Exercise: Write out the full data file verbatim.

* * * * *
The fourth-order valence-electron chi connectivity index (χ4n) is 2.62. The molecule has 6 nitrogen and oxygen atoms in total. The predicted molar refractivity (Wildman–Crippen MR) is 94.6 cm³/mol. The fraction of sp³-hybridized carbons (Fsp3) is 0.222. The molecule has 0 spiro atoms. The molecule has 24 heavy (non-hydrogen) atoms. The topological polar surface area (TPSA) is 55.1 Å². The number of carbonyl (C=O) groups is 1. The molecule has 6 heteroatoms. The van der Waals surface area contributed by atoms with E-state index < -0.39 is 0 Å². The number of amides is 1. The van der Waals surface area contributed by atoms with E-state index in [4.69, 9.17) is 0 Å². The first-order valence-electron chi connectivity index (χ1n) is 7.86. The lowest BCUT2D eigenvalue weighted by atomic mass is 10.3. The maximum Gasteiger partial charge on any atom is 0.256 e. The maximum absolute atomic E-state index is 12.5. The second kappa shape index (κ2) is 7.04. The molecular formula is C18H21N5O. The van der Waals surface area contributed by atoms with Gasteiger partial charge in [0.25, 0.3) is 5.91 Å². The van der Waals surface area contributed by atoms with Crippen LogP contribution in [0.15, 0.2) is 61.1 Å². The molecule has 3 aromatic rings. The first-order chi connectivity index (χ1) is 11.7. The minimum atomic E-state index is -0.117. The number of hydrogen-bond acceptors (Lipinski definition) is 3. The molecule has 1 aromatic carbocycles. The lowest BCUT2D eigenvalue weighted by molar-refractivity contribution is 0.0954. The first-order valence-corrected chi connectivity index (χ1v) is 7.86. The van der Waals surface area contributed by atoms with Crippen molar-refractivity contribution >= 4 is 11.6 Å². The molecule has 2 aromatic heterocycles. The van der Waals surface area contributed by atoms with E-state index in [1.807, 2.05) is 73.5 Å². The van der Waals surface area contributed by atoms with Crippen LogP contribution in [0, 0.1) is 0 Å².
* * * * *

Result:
The fourth-order valence-electron chi connectivity index (χ4n) is 2.62. The molecule has 6 nitrogen and oxygen atoms in total. The predicted molar refractivity (Wildman–Crippen MR) is 94.6 cm³/mol. The fraction of sp³-hybridized carbons (Fsp3) is 0.222. The molecule has 0 spiro atoms. The molecule has 24 heavy (non-hydrogen) atoms. The topological polar surface area (TPSA) is 55.1 Å². The number of carbonyl (C=O) groups is 1. The molecule has 6 heteroatoms. The van der Waals surface area contributed by atoms with E-state index < -0.39 is 0 Å². The number of amides is 1. The van der Waals surface area contributed by atoms with E-state index in [4.69, 9.17) is 0 Å². The first-order valence-electron chi connectivity index (χ1n) is 7.86. The lowest BCUT2D eigenvalue weighted by atomic mass is 10.3. The maximum Gasteiger partial charge on any atom is 0.256 e. The maximum absolute atomic E-state index is 12.5. The second kappa shape index (κ2) is 7.04. The molecular formula is C18H21N5O. The van der Waals surface area contributed by atoms with Gasteiger partial charge in [0.25, 0.3) is 5.91 Å². The van der Waals surface area contributed by atoms with Crippen LogP contribution in [0.15, 0.2) is 61.1 Å². The molecule has 3 aromatic rings. The first-order chi connectivity index (χ1) is 11.7. The minimum atomic E-state index is -0.117. The number of hydrogen-bond acceptors (Lipinski definition) is 3. The molecule has 1 aromatic carbocycles. The lowest BCUT2D eigenvalue weighted by molar-refractivity contribution is 0.0954. The first-order valence-corrected chi connectivity index (χ1v) is 7.86. The van der Waals surface area contributed by atoms with Crippen molar-refractivity contribution >= 4 is 11.6 Å². The molecule has 2 aromatic heterocycles. The van der Waals surface area contributed by atoms with E-state index in [1.807, 2.05) is 73.5 Å². The van der Waals surface area contributed by atoms with Crippen LogP contribution in [0, 0.1) is 0 Å².